Wednesday, June 07, 2006

Kosovo Albanians are set targets to help Serbs

PRISTINA, Serbia, June 7 (Reuters) - World powers have given Kosovo six months to implement 13 specific steps to improve Serb rights as they near a decision on the demand of the province's ethnic Albanian majority for independence from Serbia.

The steps include adopting laws on languages and religious freedom, allocating funds for refugee returns and opening more police stations to address the rights and security of Kosovo's minorities, primarily its 100,000 Serbs.

The checklist, seen by Reuters on Wednesday, is a trimmed version of a much-criticised 2003 "Standards" document that contained over 100 pages of targets the United Nations wanted met before tackling Kosovo's fate.

The province of 2 million has been run by the United Nations since NATO bombs drove out Serb forces in June 1999 to end their brutal two-year counter-insurgency war.

The U.N. Security Council launched status talks last year after an envoy to Secretary-General Kofi Annan criticised progress on the standards but said delaying a decision on Kosovo's final status risked further stagnation.

The West wants a deal this year, fearing a repeat of 2004 Albanian riots that stretched NATO's 17,000 peacekeepers.

The Contact Group of the United States, Russia, Britain, Germany, France and Italy this week set leaders of the ethnic Albanian majority 13 tasks it wants done "within four to six months" -- the timeframe set for a deal on Kosovo's fate.

"To help focus (government) efforts over the next four to six months, the Contact Group has coordinated with the U.N. mission a list of priority action items for immediate implementation," the document states.

"This list is not exhaustive nor is it intended to minimise the importance of implementing all the Standards."

When Nato deployed half the Serb population fled a wave of revenge attacks and there are still sporadic shootings and bomb blasts targeting the Serb minority.

Diplomats say the West favours independence but wants the Albanians, who make up 90 percent of the province's population, to do more for the ghettoised Serb minority.

Kosovo's U.N. governor, Soren Jessen-Petersen, will praise recent Albanian efforts on minority rights in a report, seen in advance by Reuters, to the Security Council on June 20.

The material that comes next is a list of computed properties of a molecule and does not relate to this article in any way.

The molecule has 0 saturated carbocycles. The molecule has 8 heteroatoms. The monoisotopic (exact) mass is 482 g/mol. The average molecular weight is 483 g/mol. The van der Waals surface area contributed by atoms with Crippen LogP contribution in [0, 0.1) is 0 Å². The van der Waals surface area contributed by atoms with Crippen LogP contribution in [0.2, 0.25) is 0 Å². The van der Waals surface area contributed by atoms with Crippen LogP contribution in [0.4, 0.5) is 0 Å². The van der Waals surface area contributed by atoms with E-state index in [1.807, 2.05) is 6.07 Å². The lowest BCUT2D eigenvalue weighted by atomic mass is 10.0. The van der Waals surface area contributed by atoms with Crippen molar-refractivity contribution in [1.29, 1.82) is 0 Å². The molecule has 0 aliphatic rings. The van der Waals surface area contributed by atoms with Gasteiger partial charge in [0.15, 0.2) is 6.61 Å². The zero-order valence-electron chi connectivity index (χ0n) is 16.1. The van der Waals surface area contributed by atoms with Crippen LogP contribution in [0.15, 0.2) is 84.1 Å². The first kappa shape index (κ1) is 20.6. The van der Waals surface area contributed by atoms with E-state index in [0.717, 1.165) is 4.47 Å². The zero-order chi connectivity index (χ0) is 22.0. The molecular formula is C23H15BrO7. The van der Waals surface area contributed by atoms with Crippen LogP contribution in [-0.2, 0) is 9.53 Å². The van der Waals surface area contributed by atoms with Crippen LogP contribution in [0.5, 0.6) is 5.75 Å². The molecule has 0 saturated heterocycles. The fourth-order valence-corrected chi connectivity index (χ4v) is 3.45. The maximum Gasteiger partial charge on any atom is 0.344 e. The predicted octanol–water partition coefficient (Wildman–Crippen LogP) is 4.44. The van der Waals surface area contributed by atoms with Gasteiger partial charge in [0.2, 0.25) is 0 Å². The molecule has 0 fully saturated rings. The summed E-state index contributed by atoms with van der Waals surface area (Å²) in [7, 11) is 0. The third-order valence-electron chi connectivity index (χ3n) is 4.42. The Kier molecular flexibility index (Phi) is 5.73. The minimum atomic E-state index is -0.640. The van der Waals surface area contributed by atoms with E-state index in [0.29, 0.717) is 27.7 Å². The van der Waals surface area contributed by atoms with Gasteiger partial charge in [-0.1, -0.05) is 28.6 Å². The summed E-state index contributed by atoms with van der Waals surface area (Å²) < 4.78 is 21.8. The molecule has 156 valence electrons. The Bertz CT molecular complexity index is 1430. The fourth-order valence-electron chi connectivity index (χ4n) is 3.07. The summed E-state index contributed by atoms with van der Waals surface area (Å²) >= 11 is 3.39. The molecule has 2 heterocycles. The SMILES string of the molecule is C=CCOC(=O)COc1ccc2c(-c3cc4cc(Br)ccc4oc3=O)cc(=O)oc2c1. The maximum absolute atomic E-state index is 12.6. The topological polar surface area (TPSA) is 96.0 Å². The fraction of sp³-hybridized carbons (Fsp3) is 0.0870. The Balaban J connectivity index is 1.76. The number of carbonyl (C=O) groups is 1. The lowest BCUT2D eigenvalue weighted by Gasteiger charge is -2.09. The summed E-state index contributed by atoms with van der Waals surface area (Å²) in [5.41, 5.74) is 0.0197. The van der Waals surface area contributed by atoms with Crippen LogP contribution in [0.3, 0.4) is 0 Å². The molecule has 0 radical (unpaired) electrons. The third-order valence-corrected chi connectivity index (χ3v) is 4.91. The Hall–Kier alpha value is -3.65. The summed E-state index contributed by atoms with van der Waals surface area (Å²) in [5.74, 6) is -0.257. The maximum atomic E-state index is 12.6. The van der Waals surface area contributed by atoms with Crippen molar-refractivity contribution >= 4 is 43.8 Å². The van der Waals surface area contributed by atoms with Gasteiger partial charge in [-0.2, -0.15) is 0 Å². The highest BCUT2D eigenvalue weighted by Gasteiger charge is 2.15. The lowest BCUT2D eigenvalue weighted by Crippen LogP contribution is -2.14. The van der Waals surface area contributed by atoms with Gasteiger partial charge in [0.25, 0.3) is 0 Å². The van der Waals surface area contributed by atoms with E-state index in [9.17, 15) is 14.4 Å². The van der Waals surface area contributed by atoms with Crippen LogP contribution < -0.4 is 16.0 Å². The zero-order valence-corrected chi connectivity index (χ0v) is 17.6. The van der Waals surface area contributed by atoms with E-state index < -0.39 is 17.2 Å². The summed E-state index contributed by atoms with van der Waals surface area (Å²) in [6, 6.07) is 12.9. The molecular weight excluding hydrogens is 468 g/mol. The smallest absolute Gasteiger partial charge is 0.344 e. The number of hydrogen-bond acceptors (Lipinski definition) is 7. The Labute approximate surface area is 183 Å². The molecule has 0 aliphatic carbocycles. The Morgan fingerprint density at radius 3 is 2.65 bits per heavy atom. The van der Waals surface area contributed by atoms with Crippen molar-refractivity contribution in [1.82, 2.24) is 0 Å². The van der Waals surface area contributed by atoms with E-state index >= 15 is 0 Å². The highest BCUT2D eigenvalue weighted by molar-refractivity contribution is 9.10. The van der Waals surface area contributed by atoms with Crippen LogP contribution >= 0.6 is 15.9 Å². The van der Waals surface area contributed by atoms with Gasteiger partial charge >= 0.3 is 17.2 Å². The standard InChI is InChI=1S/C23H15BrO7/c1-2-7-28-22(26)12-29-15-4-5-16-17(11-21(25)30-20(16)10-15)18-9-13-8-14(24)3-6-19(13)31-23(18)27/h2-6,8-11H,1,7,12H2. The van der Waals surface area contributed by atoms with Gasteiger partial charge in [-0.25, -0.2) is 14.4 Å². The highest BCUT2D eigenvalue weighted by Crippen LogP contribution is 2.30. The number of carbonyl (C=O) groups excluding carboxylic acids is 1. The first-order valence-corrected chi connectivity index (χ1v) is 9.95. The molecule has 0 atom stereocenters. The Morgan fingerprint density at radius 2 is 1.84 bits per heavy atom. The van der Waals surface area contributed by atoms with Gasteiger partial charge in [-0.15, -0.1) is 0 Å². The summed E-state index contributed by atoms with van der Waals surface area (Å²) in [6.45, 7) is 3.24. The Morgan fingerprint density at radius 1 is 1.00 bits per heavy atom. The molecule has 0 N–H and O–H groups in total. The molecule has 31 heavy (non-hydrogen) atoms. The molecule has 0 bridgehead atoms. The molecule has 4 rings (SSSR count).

Serbs in the north said this week they had cut ties with the ethnic Albanian authorities over a spate of shootings they blame on Albanians. To ease fears, The U.N. said on Wednesday it would fill 130 vacancies in the Kosovo police with former Serbian police officers, provided their records were clean.

Serbs and Albanians opened direct talks on local government and church protection in February in Vienna. U.N. envoy Martti Ahtisaari will call for talks on Kosovo's final status in July.

Serbia shows no sign of agreeing to Kosovo's independence.


Bg anon said...

Well this is good news I think, although again lets see what happens next.

KosovaReport Belgrade media reports that Peterson may not continue in his post. Do you have any report on this?

tironsi said...

His contract has run out I believe.

NYoutlawyer said...

Albanian welcoming committee displaying their welcome back offerings. Like I said before, in time, albos will self-destruct.

Shots fired at home of returnees
9 June 2006 | 15:57 | Source: B92
LJUG -- A home in which Serbian returnees in Kosovo are temporary living was shot at last night.

The home, located in Ljug, near Istok, is a temporary residence in which Serbian returnees are living until their homes in the region are restored and they are able to move back in to their original residences.

Kosovo Coordination Centre official Radoš Vulić said that the attack occurred at about a half hour after midnight last night, and there were about ten people in the house at the time. No one was injured in the attack. The attackers fired from automatic rifles.

The goal of the attackers is to instil fear in the Serbs and make them rethinking their decisions to come back to Kosovo, Vulić said.

He added that electricity in one of these homes was cut several days ago and an Albanian flag was place on another.

The incidents were all reported to the Kosovo Police Service.

Bg anon said...

I see that Belgrde media reports that Koha D is reporting the same news that Petersen will go.

The report says that Koha believes that he will be replaced by his deputy - that American guy who basically told Petersen what to do in any case.